An Action Over exclusion bars coverage for bodily injury to an employee, leased worker, temporary worker or volunteer worker of the Insured. We were recently advised of a large Action Over claim- Ashley shares more.
An action over exclusion bars coverage for bodily injury to an employee, leased worker, temporary worker or volunteer worker of the Insured. The contractor and building sign a Hold Harmless Agreement prior to the start of the job which transfers this risk back to the contractor’s policy. However, if the contractor’s policy contains an action over or injury to employee exclusion the insurance company cannot tender the claim to the Contractor’s insurance because of these exclusions on his policy. We were recently advised of a large Action Over claim.
The building hired a contractor to perform some maintenance. The entire job cost was $625. The manager obtained a work order, invoice, and certificate of insurance that named the building as Additional Insured. The manager did not have the contractor sign a risk transfer agreement, which is what would have triggered the Additional Insured wording- thus the certificate was useless. Many contractors policies will only provide additional insured status when required in a written contract. The employee of the contractor wound up slipping on his own ladder and fracturing his leg. The injury resulted in four surgeries, and the employee has been unable to return to work. He is an undocumented worker, hired off the books by the contractor- but the insured did not know this.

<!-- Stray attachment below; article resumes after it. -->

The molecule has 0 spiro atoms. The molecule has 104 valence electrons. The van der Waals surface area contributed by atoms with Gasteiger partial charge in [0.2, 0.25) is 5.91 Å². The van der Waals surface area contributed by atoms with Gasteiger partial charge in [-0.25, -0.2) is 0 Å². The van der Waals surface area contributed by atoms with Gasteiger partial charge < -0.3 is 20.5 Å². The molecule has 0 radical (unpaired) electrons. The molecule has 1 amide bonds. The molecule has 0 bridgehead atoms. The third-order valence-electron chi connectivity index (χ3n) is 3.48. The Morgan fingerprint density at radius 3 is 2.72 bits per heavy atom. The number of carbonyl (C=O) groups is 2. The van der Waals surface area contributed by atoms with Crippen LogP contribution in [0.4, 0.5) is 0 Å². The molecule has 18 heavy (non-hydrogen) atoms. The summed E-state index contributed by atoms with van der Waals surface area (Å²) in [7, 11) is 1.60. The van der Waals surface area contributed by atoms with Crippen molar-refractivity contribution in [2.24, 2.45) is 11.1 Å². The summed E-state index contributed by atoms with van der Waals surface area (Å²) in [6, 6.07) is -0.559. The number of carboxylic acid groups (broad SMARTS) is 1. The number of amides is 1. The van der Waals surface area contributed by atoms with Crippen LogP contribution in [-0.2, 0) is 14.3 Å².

The claim is expected to exceed $1.5 million, thus exhausting the building’s General Liability limit and piercing their Umbrella Policy. The insurance carrier non-renewed the building’s insurance and the only insurance they were able to secure was five times the premium, with a much higher deductible and many exclusions. The cost of their package premium went from $50,000 to $250,000, and this claim will be on their loss run for five years.
This proves a great example of the importance of having a signed contract which includes a hold harmless agreement. Even if everything is signed and put into place properly to transfer the risk, if the contractor has an action over exclusion on their general liability policy there will not be any coverage for the building. It is extremely important to obtain a full copy of the contractor’s policy to be certain they do not have the exclusions which could negate coverage for the building. The strongest point now is not just transferring the risk properly, but also reviewing the Contractor’s complete policy by Corporate Counsel.
For more information, please contact us.